“Radical Candour” by Kim Scott talks about the qualities that make an effective leader (or boss). It describes how it is important for a leader to care personally about their teammates while challenging them directly. This simple framework helps you in building trust and having a good relationship within the team, which further leads to the fulfilment of 3 major responsibilities as a manager –
- Creating a culture of feedback that will keep everyone moving in the right direction
- Understanding what motivates each team member
- Driving results collaboratively
To ‘care personally’ means being more than just a ‘professional’. It’s about acknowledging that your team is made of people with individual lives and aspirations that extend beyond those related to the shared work.
- Finding time for real conversations
- Getting to know each other at a human level
- Learning what’s important to people
- Sharing what motivates the team members to get up in the morning and go to work & what stops them from looking forward to work
‘Challenging directly’ means being open to constructive criticism and at the same time, practising the same with your people.
“The source of everything respectable in a man either as an intellectual or as a mortal being is that his errors are corrigible (correctable). He is capable of rectifying his mistakes, by discussion and experience. Not by experiencing alone. There must be discussion, to show how experience can be interpreted.”
How challenging directly builds a relationship?
- The right things get pointed out – what’s working vs what’s not
- Allows everyone to admit freely to their own mistakes and further helps in improvement across verticals
The author further talks about 4 kinds of behavioural traits that can help determine how well one is managing to care personally while also challenging directly. These include –
This is a classic case of hierarchical indifference wherein you challenge someone directly but don’t care about them personally. Without the element of care, your feedback can get personal and even be an attack on the person’s character directly. Thus, in this case, your feedback will hold no value and also affect your relationship with that person. The author termed this as Front stabbing.
This behaviour occurs when neither you care about them personally nor do you make an effort to challenge them directly. Often, when you are overly worried about other people’s perception of you, you become less willing to say what needs to be said; or you don’t care and just want to avoid conflict. This behavioural tendency also includes false apology. This is when you apologize to someone for assuming them to have made a mistake without fully explaining why thought they were wrong in the first place.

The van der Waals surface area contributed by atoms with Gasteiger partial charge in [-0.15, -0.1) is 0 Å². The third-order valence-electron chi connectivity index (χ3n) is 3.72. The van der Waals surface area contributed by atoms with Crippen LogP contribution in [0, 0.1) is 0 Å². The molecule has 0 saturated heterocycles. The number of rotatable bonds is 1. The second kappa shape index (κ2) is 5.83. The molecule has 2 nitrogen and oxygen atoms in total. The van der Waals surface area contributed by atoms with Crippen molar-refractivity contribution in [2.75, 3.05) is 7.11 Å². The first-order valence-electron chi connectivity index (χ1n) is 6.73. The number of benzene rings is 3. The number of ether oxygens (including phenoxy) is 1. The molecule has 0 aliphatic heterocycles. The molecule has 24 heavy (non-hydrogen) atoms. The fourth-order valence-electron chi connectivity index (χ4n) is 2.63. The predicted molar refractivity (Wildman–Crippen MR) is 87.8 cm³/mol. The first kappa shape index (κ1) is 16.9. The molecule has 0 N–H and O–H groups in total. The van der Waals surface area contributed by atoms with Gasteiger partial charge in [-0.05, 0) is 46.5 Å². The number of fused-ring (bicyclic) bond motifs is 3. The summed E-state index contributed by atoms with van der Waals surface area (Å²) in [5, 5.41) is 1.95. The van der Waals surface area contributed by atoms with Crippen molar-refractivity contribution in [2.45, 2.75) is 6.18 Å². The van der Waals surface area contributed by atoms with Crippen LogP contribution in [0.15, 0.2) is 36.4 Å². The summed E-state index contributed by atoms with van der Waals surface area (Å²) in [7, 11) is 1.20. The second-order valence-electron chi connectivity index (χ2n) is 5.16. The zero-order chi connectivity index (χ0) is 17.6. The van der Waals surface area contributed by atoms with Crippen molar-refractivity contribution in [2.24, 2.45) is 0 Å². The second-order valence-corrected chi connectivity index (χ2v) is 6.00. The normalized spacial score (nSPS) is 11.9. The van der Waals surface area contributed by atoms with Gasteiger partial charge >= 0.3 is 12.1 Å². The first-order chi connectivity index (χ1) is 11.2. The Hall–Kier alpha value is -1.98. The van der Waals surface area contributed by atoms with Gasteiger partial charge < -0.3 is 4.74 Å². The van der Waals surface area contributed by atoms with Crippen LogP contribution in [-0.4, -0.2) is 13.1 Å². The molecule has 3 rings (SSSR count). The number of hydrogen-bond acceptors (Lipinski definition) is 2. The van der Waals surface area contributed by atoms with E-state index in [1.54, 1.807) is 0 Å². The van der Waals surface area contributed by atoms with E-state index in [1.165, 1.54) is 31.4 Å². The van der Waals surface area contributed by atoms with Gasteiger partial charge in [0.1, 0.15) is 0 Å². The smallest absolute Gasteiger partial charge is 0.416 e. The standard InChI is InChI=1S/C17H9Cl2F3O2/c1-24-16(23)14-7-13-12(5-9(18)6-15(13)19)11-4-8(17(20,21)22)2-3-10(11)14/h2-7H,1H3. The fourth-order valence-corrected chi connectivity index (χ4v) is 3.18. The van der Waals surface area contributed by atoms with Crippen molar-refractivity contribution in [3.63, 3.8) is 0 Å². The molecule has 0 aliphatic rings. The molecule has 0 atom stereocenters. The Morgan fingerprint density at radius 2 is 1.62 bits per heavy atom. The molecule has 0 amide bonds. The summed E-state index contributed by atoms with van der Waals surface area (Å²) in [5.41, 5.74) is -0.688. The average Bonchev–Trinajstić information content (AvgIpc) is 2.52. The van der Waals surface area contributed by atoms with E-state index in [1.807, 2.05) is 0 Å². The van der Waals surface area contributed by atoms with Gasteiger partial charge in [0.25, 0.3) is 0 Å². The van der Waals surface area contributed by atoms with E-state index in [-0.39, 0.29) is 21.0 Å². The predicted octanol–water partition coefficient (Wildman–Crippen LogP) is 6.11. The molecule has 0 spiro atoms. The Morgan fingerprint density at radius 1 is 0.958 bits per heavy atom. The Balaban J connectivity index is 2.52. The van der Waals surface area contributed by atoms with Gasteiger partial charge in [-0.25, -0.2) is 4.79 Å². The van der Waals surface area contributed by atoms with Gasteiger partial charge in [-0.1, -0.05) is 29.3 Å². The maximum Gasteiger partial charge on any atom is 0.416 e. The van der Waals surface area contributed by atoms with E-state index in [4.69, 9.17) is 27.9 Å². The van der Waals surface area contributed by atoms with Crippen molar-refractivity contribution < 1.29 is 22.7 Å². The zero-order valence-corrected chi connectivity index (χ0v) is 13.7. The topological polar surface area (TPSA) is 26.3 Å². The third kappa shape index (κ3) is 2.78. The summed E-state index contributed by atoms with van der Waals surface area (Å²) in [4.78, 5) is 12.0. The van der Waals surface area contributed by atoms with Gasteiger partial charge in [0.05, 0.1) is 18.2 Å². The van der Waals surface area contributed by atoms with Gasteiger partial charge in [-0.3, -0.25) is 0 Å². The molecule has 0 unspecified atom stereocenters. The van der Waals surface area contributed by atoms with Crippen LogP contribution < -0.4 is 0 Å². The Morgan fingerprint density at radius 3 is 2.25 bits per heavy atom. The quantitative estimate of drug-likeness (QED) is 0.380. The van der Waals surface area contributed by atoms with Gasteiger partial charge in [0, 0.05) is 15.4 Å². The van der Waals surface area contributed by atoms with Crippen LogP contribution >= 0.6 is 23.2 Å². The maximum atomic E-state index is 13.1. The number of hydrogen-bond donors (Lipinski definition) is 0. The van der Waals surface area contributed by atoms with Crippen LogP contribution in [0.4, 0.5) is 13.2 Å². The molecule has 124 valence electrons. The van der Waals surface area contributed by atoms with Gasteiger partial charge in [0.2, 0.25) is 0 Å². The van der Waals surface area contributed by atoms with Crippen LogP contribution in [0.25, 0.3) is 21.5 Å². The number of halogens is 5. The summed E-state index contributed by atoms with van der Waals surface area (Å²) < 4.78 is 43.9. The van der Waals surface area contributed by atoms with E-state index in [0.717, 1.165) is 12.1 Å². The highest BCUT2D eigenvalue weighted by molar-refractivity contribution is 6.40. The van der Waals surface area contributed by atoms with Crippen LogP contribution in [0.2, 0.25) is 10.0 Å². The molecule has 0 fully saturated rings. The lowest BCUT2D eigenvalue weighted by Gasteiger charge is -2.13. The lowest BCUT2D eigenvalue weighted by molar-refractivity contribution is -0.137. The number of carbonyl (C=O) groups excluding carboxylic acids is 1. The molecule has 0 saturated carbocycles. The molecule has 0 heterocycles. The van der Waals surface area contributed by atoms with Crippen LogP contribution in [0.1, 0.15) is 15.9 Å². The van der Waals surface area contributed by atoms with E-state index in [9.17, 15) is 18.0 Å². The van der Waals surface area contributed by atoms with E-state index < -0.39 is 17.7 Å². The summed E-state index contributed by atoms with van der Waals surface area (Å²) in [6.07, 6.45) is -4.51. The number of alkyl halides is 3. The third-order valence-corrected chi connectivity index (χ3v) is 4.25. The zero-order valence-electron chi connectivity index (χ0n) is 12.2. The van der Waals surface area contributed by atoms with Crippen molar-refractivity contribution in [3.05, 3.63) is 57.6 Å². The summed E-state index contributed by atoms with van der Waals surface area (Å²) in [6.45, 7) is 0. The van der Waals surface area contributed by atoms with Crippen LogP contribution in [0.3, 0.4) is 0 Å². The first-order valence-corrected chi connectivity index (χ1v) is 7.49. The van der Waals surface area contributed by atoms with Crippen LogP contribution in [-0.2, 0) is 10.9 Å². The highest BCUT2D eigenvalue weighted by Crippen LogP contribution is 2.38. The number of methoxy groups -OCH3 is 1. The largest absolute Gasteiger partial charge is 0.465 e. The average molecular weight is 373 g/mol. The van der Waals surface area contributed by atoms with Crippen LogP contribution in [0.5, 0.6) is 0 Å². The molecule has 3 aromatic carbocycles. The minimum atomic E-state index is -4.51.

When you care personally but shy away from challenging them directly. An example of this behaviour would be when you praise your teammates but it does not include things that went well or could have been better. In other words, your criticism, as well as your praise, are sugar-coated.
If the environment of challenging directly is not created within your team, they might not confront you with their problems and you might not know the situation of your team members until they quit. This also happens when you just try to say something nice about a person without knowing the background which might hurt other people.
When you care personally but at the same time you are not scared to challenge directly. However, before challenging someone directly, you should be comfortable in getting challenged by others. The best way to show people that you can also be wrong and that you want to hear about it, is to allow people to call you out. Your praise and criticism must have facts that can help the other person to improve themselves. Make sure you spend time gathering all the facts right before you criticise or praise somebody.
“The most important thing I think you can do for somebody who’s really good and who’s really being counted on is to point out to them when they’re not- when their work isn’t good enough. And to do it very clearly and to articulate why… and to get them back on track.”-Steve Jobs
The book has a lot of methods and examples on how to effectively practice ‘radical candour.’ However, my favourite one is to how to tell a stranger in a public place that “his fly is down.”
As funny as it may sound, it can also become really difficult telling that person while keeping the concept of radical candor in mind. The author describes the aforementioned behavioural tendencies using this one situation as an example –
- Obnoxious Aggression: Shouts In front of everyone “Your fly is down!”
- Ruinous Empathy: (Silent, too worried about his feelings to say anything. It would embarrass you.)
- Manipulative Insincerity: (Silent, too worried about your own feelings to say anything. You want him to still like you.)
- Radical Candour: (Whisper) “Your fly is down.”
Which one would be the best way, according to you?